“I was supposed to bring some Black Girl Magic and that was unfair to me because I was really excited about this opportunity,” says Harts, who has since built a successful career as an author, speaker, and workplace and equity consultant. “But once I found out what it really entailed, I realized it was a battle I was not going to win.”
Harts’ experience, which she documents in her bestselling books, The Memo and Right Within, is part of the phenomenon known in some circles as the glass cliff, wherein women, specifically those from underrepresented communities, are promoted into leadership positions during times of crisis and given a sometimes impossible task of fixing a broken culture. It’s similar to its cousin, the glass ceiling, a tired metaphor used to describe the invisible barrier women frequently hit when climbing the corporate ranks.
Following the murder of George Floyd in the summer of 2020, many companies scrambled to diversify their workforces and as a result, a number of Black women were promoted into high-profile roles. Two years later, some of these women have moved onto other jobs.
One need look no further than the push to diversify in media for a wealth of examples. In July 2020, Lisa Lucas was tapped to be the publisher at Pantheon, an imprint at Penguin Random House. Meanwhile, at Simon & Schuster, Dana Canedy was hired as the senior vice president and publisher. Both were the first Black publishers to lead the nearly 100-year-old companies. In August of that same summer, Dawn Davis took over as editor in chief of Bon Appetit and the following February, Rashida Jones became the president of MSNBC, the first Black woman to run a cable news channel.
Two years to the date, however, Canedy stepped down from her role to focus on her writing. She isn’t the only one to step away from the glass cliff. Refinery 29’s global editor-in-chief Simone Oliver also left two years into her role to “pursue other opportunities,” a Vice Media Group spokesperson told Digiday in July 2022. This fall, she started a new role as senior vice president, digital content at BET.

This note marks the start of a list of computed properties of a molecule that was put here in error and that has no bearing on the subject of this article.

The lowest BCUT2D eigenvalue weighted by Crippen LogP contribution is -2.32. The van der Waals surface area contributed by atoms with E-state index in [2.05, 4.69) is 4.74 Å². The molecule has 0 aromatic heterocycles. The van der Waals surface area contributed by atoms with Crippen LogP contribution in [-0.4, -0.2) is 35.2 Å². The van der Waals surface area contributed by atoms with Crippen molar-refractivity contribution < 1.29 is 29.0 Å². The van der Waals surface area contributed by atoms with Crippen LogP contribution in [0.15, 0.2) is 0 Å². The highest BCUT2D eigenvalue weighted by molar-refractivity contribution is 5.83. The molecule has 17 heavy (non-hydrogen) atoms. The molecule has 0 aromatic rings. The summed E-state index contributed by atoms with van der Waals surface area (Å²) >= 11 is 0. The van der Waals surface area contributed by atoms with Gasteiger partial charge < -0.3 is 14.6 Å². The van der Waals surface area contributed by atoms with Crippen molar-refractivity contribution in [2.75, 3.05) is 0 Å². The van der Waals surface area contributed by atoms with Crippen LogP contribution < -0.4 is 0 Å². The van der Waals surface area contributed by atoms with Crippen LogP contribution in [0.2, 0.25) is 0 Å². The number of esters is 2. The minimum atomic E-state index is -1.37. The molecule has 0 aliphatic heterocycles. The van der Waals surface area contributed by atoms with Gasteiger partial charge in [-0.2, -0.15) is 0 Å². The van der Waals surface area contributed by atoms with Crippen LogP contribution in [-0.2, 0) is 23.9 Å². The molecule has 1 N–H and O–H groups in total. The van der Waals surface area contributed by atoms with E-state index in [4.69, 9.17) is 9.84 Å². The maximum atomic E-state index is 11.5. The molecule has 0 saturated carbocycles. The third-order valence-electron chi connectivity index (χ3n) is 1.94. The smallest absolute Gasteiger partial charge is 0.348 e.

When Oliver joined Refinery29 in September 2020, it was three months after the publication’s co-founder and global editor-in-chief Christene Barberich had resigned amid public outcry from employees about workplace discrimination and lack of racial diversity. In a now-deleted Instagram post, Barberich wrote: “I’ve read and taken in the raw and personal accounts of Black women and women of color regarding their experiences inside our company at Refinery29 … I will be stepping aside in my role at R29 to help diversify our leadership in editorial and ensure this brand and the people it touches can spark a new defining chapter.”
Oliver is a classic example of a Black woman being called in to clean up a mess she didn’t create. When she joined Refinery29, it was less than a year after it had been acquired by Vice Media Group. The once high-flying women’s media site had been through three rounds of layoffs in as many years. Oliver did not respond to our request to be interviewed for this story.
“It’s not equitable to put Black women in positions where they’re not being supported,” says Harts. “It’s unfortunate that a lot of us are put in positions to turn water into wine.”
While businesses have become more cognizant of the need for diversity in leadership since the “racial reckoning” of 2020, many are also expecting immediate results, which is a recipe for disaster, says Kyre Kyles, CEO of YR Media, a national youth-led media nonprofit based out of Oakland, Calif.
“You’re not just tackling a business need, you’re also being asked to tackle and transform culture,” she says. “You’re already coming in at somewhat of a deficit because you’re coming in at a tumultuous time for all organizations and media in particular, and on top of that, the expectations are often highly unrealistic.”
Carrying the weight of the world on our shoulders
In Shonda Rhimes’ New York Times bestselling memoir, Year of Yes, the showrunner talks about the pressures she felt being what she calls an F.O.D., “First Only Different.” “When you are an F.O.D.,” she writes, “you are saddled with that burden of extra responsibility—whether you want it or not.”
“I don’t think anyone should have to think that,” Kyles says of the double standard and high expectations facing Black women. “Why can’t Stacey Abrams just run for public office? She’s got to run for public office, change perceptions and stereotypes, and fix a broken voter suppression system all at the same time. That’s not something that would be asked of her counterpart.”
And making mistakes? Forget about it. As Rhimes writes in her book, “You don’t get second chances. Not when you’re an F.O.D. Second chances are for future generations. That is what you are building when you are an F.O.D. Second chances.”
Being the first comes with tremendous pressure to get it right and perform perfection at all times no matter what.